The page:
• Reduction: An organization may attempt to reduce many risks by designing and implementing proactive policies, procedures, and processes. This is the toughest area of risk management as it can result in creation of bureaucratic procedures to deal with risks that have a very low probability of occurrence.
• Acceptance: Some risks may be accepted as an inevitable, unavoidable result of the organization’s goals. For example, Doctors without Borders has to accept the risk that in some locations they provide services in there may be a threat of insurrection.
To illustrate these ideas, consider a credit union1 based in Kingston in 1997-98. A major identified risk common to many community-based credit unions is that they will make loans to individuals who will not be able to make the payments in the future. Community-based credit unions focus their risk management on the individual borrower by implementing a number of formal processes and policies to screen potential borrowers before making a loan, to evaluate collateral, and to monitor a borrower’s condition after a loan has been approved. Yet, unlike nation-wide banks, community-based credit unions are especially exposed to events that affect the entire community.
Consider how events that occurred in Kingston in 1997-98 may have affected our hypothetical community credit union: an ice storm ripped a path of destruction across Eastern Ontario and Western Quebec including the Montreal region. This was the first event of this magnitude in over 50 years and a distressingly large number of people in Kingston incurred large expenses to rehabilitate their properties and businesses, some of which were not covered by insurance (“Act of God” exclusion clauses can be quite broad) or government assistance. Some borrowers were therefore unable to make the payments on their loans. As a result, the credit union’s financial performance suffered greatly, with a large increase in delinquent and defaulted loans. While the institution may have effectively adopt—ed the strategy of accepting this risk, it may have failed to consider the risk of such a storm or of a similar community-wide negative event, which would impact their borrowers.
Now, imagine that the credit union survived this hit to their financial performance. Management would have to give serious thought to how to mitigate this type of risk in the future. One reaction could be to insure the risk by transferring some mortgage loans to other credit unions thereby creating a country-wide loan pool. This would allow the institution to diversify its loan portfolio and reduce its risk from any single catastrophic event like an ice storm. Another approach could have been to reduce its risk by insisting the customers have insurance that covered the full value of the asset with only very limited exclusions allowed in the policy. Another strategy that might be considered is to join a large organization of credit unions, yet that would have flown in the face of their raison d’être to be community-based. Yet, each of these potential mitigation approaches of themselves may trigger risks, which need not be apparent at the time of adoption. For example, what happens if a major credit union member of the loan pool goes bankrupt due to fraud and their loans in the pool have to be sold at a loss?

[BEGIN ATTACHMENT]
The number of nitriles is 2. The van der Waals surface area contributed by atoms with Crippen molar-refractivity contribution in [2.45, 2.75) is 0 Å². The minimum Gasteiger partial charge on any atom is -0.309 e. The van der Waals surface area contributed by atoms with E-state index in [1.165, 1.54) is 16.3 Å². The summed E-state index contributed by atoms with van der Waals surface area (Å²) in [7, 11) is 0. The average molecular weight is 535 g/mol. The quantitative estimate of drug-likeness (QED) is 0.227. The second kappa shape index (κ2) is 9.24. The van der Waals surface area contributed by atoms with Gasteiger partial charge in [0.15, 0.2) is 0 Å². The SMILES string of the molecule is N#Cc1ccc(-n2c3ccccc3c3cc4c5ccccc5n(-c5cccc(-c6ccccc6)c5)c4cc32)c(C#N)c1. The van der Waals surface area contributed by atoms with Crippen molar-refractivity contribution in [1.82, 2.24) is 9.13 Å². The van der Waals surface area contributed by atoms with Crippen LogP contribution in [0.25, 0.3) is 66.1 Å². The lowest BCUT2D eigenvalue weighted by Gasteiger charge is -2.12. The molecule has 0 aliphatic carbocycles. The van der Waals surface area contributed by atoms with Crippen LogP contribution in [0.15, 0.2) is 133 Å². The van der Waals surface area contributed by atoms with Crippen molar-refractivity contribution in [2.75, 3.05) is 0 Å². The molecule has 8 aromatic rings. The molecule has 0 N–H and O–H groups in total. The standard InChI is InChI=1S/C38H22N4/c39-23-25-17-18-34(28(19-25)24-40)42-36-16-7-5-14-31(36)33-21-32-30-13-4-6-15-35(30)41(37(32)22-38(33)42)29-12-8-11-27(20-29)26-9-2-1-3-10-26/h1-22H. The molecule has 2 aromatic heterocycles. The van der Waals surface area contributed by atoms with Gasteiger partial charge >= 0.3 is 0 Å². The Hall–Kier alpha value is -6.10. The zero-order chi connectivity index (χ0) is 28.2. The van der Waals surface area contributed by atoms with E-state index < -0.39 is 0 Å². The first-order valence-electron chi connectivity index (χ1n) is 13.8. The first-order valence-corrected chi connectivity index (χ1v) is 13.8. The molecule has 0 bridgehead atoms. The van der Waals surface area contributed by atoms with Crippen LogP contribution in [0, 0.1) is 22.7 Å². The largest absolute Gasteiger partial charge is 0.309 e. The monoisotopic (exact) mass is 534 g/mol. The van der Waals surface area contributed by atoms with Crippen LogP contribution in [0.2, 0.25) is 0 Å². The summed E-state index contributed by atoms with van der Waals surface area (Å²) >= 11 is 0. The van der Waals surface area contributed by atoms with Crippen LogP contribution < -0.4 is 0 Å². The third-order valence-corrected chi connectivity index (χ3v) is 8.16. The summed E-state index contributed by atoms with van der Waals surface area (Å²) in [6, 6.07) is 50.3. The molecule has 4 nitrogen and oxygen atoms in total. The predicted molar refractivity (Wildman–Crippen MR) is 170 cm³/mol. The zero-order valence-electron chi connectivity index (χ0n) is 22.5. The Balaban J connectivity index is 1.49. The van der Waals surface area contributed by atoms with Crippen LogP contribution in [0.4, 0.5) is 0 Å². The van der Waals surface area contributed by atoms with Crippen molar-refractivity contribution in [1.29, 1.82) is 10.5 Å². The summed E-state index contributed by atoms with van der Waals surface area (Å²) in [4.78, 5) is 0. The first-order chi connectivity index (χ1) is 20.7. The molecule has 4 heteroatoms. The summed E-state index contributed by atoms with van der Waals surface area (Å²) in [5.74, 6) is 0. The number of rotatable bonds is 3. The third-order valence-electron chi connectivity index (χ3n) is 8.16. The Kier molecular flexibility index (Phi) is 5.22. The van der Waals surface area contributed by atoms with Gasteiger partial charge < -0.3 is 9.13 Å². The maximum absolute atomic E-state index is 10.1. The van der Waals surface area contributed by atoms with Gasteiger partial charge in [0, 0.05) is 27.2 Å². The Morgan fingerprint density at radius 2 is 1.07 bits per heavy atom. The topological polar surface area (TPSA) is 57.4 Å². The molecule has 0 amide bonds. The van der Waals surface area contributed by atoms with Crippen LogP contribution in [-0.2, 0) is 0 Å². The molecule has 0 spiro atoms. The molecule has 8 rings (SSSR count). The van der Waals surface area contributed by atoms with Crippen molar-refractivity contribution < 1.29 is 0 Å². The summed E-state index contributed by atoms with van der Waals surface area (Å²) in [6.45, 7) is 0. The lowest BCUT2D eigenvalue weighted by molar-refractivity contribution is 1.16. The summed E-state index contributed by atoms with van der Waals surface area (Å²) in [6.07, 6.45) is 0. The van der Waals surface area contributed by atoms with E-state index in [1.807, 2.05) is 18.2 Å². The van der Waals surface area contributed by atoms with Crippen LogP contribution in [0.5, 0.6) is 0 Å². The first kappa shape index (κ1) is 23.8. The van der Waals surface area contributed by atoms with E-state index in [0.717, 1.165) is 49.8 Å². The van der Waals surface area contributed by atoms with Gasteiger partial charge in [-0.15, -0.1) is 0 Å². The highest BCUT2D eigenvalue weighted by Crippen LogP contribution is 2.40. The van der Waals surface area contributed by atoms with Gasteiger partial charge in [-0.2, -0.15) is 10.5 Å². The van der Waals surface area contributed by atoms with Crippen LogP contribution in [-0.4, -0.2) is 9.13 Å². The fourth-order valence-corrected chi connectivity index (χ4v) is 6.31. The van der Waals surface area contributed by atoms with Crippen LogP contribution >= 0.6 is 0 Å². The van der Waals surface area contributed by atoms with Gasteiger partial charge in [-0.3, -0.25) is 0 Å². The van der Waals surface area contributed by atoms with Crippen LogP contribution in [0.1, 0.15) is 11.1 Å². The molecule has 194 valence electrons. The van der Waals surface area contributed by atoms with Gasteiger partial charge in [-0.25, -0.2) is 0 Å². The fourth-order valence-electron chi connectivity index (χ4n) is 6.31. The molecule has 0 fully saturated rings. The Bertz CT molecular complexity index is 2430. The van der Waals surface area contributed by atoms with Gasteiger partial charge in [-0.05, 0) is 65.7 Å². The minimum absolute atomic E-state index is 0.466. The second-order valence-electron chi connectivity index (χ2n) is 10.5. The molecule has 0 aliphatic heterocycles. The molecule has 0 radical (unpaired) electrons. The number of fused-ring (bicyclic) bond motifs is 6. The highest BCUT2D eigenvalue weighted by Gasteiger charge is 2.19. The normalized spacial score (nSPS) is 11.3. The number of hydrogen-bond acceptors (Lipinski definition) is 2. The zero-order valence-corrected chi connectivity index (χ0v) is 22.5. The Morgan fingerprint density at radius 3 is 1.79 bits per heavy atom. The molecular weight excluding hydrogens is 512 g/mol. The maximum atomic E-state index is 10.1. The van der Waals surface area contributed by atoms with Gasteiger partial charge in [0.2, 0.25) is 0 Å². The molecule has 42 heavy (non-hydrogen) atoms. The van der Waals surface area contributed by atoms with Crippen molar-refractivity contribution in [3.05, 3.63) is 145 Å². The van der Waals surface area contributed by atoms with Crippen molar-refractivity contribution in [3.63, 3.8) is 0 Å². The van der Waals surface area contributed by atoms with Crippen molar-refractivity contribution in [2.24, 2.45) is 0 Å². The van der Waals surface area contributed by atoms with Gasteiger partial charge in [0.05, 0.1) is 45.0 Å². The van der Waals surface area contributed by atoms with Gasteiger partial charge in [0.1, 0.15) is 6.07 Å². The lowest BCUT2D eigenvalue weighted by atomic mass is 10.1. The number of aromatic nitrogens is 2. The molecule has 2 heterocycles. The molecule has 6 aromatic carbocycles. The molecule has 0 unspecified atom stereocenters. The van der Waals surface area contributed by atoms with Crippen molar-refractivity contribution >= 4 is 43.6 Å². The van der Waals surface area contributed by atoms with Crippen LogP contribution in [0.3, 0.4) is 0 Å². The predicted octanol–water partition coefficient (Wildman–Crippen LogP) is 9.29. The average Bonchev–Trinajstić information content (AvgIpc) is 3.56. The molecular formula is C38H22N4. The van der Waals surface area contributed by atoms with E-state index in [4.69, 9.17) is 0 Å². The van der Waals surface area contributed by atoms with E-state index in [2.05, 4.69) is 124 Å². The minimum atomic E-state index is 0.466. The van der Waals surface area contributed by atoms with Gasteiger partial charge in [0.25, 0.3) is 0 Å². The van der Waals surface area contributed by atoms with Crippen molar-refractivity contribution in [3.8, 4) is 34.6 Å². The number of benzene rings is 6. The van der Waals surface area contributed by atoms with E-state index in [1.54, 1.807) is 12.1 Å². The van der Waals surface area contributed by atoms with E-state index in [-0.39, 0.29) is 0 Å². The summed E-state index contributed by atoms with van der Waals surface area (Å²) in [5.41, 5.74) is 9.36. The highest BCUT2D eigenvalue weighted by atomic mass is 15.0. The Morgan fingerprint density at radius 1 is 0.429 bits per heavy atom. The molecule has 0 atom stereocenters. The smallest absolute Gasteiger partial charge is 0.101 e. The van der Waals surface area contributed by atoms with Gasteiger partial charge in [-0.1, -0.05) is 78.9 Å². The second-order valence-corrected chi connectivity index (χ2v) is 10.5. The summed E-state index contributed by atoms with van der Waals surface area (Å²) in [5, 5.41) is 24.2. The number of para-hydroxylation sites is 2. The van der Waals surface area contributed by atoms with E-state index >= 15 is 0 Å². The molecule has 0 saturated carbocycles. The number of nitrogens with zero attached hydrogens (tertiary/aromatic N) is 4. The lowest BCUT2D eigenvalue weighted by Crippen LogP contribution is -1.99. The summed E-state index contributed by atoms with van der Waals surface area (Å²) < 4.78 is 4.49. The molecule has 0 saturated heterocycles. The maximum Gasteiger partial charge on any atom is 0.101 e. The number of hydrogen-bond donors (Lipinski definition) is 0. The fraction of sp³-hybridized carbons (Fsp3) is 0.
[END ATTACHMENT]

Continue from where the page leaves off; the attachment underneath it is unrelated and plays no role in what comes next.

So, risk management and accountability in the governance context certainly has a role for insurance. However, to think that you have successfully managed your organizations risks by reviewing your insurance coverage and filling in the gaps may leave you more exposed than you think.
1. The credit union in question is completely fictitious. Any resemblance to any credit union operating in Kingston at that time is completely coincidental as the financial institution faced a weather-related systematic problem in another part of Canada.
Committee of Sponsoring Organizations of the Treadway Commission. (2004). Enterprise Risk Management — Integrated Framework. URL: http://www.coso.org/ documents/coso_erm_executivesummary.pdf [February 20, 2012].
Steven Salterio, PhD FCA, is Editor (in Chief ), Contemporary Accounting Research and Director, CA-Queen’s Centre for Governance as well as Professor of Business, School of Business, Queen’s University, 143 Union St., Kingston, on, Canada k 3n6. Email: firstname.lastname@example.org